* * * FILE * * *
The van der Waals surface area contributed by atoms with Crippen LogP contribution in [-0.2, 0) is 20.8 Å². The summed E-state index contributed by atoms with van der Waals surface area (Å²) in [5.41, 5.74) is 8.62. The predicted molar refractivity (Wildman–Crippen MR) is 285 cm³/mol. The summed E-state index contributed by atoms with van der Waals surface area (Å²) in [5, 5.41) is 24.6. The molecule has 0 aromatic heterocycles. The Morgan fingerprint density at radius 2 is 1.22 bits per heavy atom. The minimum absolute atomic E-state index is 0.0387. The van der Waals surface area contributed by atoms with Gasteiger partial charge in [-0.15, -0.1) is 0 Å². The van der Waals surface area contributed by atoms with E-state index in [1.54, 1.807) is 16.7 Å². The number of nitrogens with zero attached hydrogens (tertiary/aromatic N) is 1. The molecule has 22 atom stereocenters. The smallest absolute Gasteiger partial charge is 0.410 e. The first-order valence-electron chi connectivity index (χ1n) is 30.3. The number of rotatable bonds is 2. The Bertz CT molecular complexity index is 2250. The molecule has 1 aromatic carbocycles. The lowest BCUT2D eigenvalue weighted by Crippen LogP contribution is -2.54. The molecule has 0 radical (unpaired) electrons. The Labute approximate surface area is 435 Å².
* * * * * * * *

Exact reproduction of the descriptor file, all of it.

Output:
The van der Waals surface area contributed by atoms with Crippen LogP contribution in [-0.2, 0) is 20.8 Å². The summed E-state index contributed by atoms with van der Waals surface area (Å²) in [5.41, 5.74) is 8.62. The predicted molar refractivity (Wildman–Crippen MR) is 285 cm³/mol. The summed E-state index contributed by atoms with van der Waals surface area (Å²) in [5, 5.41) is 24.6. The molecule has 0 aromatic heterocycles. The Morgan fingerprint density at radius 2 is 1.22 bits per heavy atom. The minimum absolute atomic E-state index is 0.0387. The van der Waals surface area contributed by atoms with Gasteiger partial charge in [-0.15, -0.1) is 0 Å². The van der Waals surface area contributed by atoms with E-state index in [1.54, 1.807) is 16.7 Å². The number of nitrogens with zero attached hydrogens (tertiary/aromatic N) is 1. The molecule has 22 atom stereocenters. The smallest absolute Gasteiger partial charge is 0.410 e. The first-order valence-electron chi connectivity index (χ1n) is 30.3. The number of rotatable bonds is 2. The Bertz CT molecular complexity index is 2250. The molecule has 1 aromatic carbocycles. The lowest BCUT2D eigenvalue weighted by Crippen LogP contribution is -2.54. The molecule has 0 radical (unpaired) electrons. The Labute approximate surface area is 435 Å².